The Duchess of Cambridge spoke to team of UCL’s world-leading development neuroscientists about how early experience shapes brain function.
On Wednesday, at midday, the Duchess of Cambridge arrived at the Developmental Risk and Resilience Unit in the Psychology & Language Sciences Division, Bedford Way. She was shown around the division’s MRI facilities and given an insight into how UCL’s research on how experiences in childhood affect the development of brain functions.
The unit is co-directed by Professor Eamon McCrory who was the lead academic for the visit. The project’s research explores the impact of maltreatment on children’s emotional evolution and future mental health. They have used techniques such as brain imaging and a variety of psychological approaches to investigate the mechanisms associated with developmental adversity and resilience.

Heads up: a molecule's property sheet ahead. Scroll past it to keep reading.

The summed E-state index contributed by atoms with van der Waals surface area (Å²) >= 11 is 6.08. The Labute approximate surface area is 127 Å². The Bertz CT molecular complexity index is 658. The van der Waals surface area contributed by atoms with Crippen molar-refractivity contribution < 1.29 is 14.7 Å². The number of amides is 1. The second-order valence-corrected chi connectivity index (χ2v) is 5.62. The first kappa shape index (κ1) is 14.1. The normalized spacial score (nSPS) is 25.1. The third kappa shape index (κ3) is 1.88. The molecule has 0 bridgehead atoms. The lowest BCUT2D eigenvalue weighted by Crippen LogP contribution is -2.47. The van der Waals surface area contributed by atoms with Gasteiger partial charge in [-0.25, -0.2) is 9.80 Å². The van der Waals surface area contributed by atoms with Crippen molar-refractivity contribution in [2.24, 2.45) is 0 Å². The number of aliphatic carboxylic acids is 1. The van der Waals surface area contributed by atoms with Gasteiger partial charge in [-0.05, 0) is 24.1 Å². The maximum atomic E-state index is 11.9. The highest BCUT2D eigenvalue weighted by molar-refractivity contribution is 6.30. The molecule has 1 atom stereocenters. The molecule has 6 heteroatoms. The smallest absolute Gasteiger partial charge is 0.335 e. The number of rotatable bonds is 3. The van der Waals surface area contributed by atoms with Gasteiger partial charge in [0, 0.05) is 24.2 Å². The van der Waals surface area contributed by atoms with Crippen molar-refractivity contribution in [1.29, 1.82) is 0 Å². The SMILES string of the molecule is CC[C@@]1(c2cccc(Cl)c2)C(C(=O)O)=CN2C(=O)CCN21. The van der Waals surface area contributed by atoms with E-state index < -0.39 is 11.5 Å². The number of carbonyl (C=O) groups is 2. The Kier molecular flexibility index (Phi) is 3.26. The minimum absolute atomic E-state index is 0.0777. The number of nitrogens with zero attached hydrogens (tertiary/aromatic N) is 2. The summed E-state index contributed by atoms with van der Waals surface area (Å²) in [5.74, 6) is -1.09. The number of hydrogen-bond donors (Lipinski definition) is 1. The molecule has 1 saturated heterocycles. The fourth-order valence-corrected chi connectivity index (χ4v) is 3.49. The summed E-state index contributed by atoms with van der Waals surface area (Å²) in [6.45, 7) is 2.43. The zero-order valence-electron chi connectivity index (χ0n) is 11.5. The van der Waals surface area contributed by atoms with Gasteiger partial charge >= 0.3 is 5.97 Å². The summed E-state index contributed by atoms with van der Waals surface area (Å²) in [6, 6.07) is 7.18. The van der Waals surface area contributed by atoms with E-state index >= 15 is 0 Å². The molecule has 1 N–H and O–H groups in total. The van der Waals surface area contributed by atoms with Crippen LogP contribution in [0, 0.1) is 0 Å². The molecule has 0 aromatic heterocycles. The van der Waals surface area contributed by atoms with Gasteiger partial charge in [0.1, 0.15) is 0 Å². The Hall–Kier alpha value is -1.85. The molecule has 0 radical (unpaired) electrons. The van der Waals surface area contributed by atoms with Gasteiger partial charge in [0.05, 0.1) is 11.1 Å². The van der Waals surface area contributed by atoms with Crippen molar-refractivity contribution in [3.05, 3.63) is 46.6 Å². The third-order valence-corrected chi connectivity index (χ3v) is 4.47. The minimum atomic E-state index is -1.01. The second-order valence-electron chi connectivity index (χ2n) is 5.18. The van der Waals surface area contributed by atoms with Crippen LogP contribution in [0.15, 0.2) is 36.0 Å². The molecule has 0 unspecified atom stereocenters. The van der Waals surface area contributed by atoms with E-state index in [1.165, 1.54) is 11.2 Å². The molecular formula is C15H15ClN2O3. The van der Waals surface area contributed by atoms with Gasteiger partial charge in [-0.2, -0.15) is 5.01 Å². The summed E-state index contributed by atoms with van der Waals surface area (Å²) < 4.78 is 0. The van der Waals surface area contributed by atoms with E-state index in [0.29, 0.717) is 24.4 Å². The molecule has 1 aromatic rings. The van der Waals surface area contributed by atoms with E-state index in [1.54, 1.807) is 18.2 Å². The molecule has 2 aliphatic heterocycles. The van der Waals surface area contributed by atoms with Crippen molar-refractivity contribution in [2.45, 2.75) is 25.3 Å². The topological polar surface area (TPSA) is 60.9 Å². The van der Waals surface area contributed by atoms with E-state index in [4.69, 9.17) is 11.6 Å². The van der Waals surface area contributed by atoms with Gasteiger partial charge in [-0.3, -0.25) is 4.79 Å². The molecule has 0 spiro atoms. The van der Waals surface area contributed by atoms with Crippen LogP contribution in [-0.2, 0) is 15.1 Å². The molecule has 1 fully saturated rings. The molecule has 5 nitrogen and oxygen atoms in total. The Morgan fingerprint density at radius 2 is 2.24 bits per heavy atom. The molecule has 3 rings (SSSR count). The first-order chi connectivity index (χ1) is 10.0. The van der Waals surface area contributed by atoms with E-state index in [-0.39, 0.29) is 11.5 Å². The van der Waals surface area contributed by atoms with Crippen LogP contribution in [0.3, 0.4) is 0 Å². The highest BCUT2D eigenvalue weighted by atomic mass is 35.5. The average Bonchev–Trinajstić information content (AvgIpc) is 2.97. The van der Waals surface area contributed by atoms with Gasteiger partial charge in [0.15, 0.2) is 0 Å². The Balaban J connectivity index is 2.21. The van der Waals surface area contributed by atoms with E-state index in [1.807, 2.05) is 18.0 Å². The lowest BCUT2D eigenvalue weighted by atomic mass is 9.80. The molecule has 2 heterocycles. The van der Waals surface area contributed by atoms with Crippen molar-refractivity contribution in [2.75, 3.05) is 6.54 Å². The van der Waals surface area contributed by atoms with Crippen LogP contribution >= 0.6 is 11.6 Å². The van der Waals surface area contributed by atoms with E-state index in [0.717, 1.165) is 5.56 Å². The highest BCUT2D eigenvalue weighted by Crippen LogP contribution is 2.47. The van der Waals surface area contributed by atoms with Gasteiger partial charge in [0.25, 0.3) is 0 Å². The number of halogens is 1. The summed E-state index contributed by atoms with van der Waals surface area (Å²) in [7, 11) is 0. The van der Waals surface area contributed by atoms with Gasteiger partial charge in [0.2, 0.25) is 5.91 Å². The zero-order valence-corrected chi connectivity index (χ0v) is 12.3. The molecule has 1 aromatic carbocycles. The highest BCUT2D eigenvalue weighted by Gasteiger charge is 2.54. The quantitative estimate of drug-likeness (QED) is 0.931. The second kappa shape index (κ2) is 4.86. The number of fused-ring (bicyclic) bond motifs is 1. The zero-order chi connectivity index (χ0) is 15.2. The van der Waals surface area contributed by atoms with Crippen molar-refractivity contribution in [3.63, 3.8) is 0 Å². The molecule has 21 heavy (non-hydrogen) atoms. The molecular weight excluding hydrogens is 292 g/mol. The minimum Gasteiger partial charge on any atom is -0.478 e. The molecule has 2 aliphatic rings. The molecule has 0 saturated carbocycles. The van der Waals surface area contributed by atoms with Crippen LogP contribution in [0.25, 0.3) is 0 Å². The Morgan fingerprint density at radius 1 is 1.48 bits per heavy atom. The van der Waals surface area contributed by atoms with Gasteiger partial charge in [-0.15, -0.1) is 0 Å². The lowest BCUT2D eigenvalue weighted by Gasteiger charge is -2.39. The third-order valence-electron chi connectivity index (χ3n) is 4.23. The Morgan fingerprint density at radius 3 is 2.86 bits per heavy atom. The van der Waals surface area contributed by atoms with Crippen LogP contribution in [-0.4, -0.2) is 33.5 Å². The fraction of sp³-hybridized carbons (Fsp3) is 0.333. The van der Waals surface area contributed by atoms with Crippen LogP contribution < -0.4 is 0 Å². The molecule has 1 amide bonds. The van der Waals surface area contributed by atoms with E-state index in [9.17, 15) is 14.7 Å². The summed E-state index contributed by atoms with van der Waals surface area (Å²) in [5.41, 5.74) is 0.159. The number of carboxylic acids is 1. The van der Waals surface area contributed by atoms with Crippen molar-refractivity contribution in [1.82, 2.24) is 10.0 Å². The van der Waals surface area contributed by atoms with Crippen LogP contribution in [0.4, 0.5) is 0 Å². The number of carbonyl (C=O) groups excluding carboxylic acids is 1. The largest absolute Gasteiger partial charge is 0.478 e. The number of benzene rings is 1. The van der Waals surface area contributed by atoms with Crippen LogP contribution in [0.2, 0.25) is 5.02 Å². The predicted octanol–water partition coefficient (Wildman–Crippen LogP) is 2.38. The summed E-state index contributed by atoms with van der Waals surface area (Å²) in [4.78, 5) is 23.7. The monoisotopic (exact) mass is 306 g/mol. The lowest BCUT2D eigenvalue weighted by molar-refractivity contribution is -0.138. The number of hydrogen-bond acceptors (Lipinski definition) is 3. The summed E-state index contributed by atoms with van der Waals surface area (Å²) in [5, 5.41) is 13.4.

Professor Michael Arthur, UCL President & Provost, welcomed the Duchess’s visit and gave an official statement: “We’re delighted that Her Royal Highness is hearing from UCL’s developmental neuroscience researchers, as UCL takes great pride in its neuroscience and psychology work. We hope that this can help leverage the work of our neuroscientists as they seek to improve the lives of people affected by mental health disorders and ensure that every child has the best possible start to life.”
Psychology student Dominika Leitane was in the common room when Kate walked past – “When she saw us behind the door she smiled and waved to us. She then apparently went into one of the seminar rooms.”
During her visit, Kate also met students enrolled on UCL’s MSc programmes in child development.